Self-Help and Popular Religion in Modern American Culture: An Interpretive Guide

By Roy M. Anker | Go to book overview

Chapter 3
The Power of Positive Thought: Norman Vincent Peale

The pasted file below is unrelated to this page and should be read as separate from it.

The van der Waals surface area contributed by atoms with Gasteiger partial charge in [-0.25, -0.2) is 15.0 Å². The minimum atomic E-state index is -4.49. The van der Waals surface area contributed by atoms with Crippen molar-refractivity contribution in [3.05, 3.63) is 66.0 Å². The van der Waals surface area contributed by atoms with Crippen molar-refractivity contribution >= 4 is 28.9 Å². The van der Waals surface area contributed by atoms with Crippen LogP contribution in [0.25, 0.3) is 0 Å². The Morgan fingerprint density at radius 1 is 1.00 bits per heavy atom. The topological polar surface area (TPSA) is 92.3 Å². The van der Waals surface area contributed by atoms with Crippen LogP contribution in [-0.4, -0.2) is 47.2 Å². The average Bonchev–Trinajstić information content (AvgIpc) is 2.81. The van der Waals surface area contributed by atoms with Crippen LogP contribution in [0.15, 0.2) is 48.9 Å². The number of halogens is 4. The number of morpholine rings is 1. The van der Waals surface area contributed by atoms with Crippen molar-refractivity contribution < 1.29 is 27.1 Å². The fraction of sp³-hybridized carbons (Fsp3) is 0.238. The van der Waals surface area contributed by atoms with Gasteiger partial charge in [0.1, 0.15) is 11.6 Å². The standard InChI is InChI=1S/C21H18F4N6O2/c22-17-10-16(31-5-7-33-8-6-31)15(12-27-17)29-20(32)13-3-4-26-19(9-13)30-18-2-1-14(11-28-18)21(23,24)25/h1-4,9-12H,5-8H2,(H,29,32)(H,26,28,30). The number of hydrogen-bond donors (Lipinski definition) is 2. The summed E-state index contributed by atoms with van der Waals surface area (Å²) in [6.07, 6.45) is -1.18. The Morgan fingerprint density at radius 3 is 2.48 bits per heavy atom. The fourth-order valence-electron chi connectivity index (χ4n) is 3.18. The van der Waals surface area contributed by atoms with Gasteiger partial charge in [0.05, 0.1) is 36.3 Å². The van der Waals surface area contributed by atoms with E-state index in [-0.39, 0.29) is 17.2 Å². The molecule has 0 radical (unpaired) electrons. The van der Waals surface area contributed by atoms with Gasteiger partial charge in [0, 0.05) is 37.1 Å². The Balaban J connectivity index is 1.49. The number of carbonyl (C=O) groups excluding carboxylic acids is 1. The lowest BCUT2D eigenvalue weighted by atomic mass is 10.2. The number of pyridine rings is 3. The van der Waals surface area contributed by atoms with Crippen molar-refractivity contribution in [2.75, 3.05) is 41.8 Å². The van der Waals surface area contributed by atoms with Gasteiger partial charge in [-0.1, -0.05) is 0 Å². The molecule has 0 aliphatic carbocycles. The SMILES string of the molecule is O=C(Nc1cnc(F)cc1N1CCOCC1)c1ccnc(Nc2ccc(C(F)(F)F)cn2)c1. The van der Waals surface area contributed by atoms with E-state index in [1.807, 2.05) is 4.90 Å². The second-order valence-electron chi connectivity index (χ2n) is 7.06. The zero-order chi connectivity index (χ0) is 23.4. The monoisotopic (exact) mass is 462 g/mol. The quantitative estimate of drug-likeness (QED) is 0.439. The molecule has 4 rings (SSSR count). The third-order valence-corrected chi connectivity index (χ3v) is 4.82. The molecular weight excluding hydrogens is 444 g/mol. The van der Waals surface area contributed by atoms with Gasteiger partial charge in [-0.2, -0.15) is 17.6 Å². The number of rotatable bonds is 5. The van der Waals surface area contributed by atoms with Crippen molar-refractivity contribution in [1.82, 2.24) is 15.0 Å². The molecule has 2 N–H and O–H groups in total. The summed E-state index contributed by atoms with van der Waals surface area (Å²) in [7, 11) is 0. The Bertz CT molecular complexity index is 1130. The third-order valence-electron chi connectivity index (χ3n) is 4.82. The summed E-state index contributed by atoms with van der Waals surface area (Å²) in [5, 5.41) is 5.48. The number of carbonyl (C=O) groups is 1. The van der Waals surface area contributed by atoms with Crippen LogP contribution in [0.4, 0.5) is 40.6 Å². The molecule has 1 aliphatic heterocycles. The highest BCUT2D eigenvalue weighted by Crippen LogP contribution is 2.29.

As a Boston University seminarian and apprentice preacher, the young Norman Vincent Peale regularly ventured to a small Methodist church in Hancock, New Hampshire. According to Arthur Gordon, Peale's friend and authorized biographer, Peale enjoyed his winter journeys to the rural church because, among other pleasures, the steeple tower contained a bell made by Paul Revere. While Peale amply appreciated its historical importance, he especially liked to think of the bell as a harbinger of his personal future. For the young Peale, the bell and its famous maker became portents that he, too, would someday perform a signal service akin to Revere's by "sounding the call to Christianity and the deeper freedom to be found in God" ( One Man's Way89). Sanguine and hopeful were Peale's dreams--typical of young men, to be sure--but this small-town Ohio boy surely could not then imagine that his influence would significantly alter and, for some critics, even define the United States' religious and cultural landscape for the latter half of the twentieth century. Indeed, no other contemporary religious figure, save perhaps, and then only perhaps, for evangelist Billy Graham, has come close to matching Peale's influence. Moreover, within America's long history of religion and self-help, no other figure in history has so successfully melded and promulgated the means and substance of a self-help message within a traditional religious perspective. Peale's numerous accomplishments as a self-help proponent, a religious innovator, and a national celebrity periodically plunged him into sometimes rancorous controversy, especially amid the success of his record-breaking 1952 best-seller, The Power of Positive Thinking, and his brief, very public opposition in 1960 to the presidential ambitions of Roman Catholic candidate John Kennedy on religious grounds.

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